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Research shows that green beliefs lead to healthier food choices




Research shows that green beliefs lead to healthier food choices

Credit: Unsplash/CC0 public domain

A natural landscape usually evokes positive emotions and a sense of well-being in most people. A new study from INSEAD shows that green views can also encourage people to choose healthier foods.

Published in Communication psychologyThe research shows that spending time in a natural environment, such as walking in a park (vs. in the city), or simply looking at the greenery outside the window (vs. from the city), leads people to make healthier food choices afterwards to make.

“Our studies suggest that it was not the urban vision that led to unhealthy food choices, but rather that nature pushed people to eat healthier,” said Pierre Chandon, one of the study’s co-authors and the L’Oréal chaired professor of marketing at INSEAD. .

In one study, participants were randomly assigned to take a 20-minute walk through a park or through busy streets in Paris. Afterwards, all participants were offered a buffet with a mix of healthy and less healthy snacks.

While participants in both groups ate about the same amount, those who had walked in the park showed a clear preference for healthier choices: 70% of their choices consisted of healthier snacks, compared to just 39% for the city walkers.

In another, more controlled experiment, participants were placed in simulated “hotel rooms” with different window views: a green meadow, a city street, or a control condition, a blank wall with closed curtains. They were asked to choose lunch from a room service menu of healthy and unhealthy main courses, drinks and desserts.

The results mirrored the previous experiment. Those with nature views chose healthier options, while those with urban or darkened views showed less healthy preferences.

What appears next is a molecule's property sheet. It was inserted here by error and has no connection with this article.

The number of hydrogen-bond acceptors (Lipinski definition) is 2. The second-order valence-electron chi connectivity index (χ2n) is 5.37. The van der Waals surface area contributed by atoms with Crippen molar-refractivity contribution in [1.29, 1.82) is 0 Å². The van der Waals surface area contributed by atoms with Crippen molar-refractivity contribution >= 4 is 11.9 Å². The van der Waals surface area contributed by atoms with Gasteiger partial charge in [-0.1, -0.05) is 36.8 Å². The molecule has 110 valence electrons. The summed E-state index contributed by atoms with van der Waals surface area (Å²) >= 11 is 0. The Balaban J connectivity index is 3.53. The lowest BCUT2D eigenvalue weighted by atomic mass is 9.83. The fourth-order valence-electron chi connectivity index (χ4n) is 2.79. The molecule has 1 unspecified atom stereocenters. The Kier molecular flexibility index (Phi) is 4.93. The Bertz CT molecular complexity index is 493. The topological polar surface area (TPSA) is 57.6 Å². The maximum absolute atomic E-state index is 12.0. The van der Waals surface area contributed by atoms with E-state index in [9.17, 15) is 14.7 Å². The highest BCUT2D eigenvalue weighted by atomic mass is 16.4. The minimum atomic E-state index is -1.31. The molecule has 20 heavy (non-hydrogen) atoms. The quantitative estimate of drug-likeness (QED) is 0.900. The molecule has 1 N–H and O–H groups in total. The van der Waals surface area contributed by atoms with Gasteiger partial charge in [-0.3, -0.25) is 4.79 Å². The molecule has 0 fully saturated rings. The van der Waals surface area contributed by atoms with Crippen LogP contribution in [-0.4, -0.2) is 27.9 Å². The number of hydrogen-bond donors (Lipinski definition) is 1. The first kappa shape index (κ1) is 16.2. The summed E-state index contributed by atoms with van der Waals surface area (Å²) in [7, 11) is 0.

The idea for this study came from co-author Maria Langlois, who noticed how she and her teammates participating in a 7,200km charity bike ride were moving more toward healthier, whole foods as they cycled through natural environments. Langlois, who is now an assistant professor of marketing at SMU’s Cox School of Business, turned this observation into a series of rigorous field and online studies when she enrolled in INSEAD’s Ph.D. program.

Interestingly, the research suggests that not all natural environments have the same effect. The vibrancy and level of greenery in the area can play a role. For example, when snow covers natural or urban views, the landscape has no influence on food choice.

The researchers conducted another experiment to find out whether exposure to nature increases preference for truly healthy and natural foods, or for processed foods that claim to be healthy. They offered participants three types of snacks: diet and light, healthy and natural, or tasty and indulgent.

Exposure to natural scenes reduced preference for both diet snacks, while significantly shifting preferences from indulgent choices to healthier, natural options.

These findings are promising for promoting healthier eating habits. Schools, companies and other organizations could use nature images in cafeterias to encourage students and employees to choose healthier options. Food marketers could use natural visual cues to promote healthy or natural products.

More importantly, the research reminds us of the crucial role of urban planning. By 2050, two-thirds of the world’s population is expected to live in cities. Integrating green spaces into future urban landscapes will become even more important.

More information:
Maria Langlois et al., Experiencing nature leads to healthier food choices, Communication psychology (2024). DOI: 10.1038/s44271-024-00072-x

Brought to you by INSEAD Asia Campus

Quote: Nature’s nudge: Study shows green views lead to healthier food choices (2024, April 29) retrieved April 30, 2024 from html

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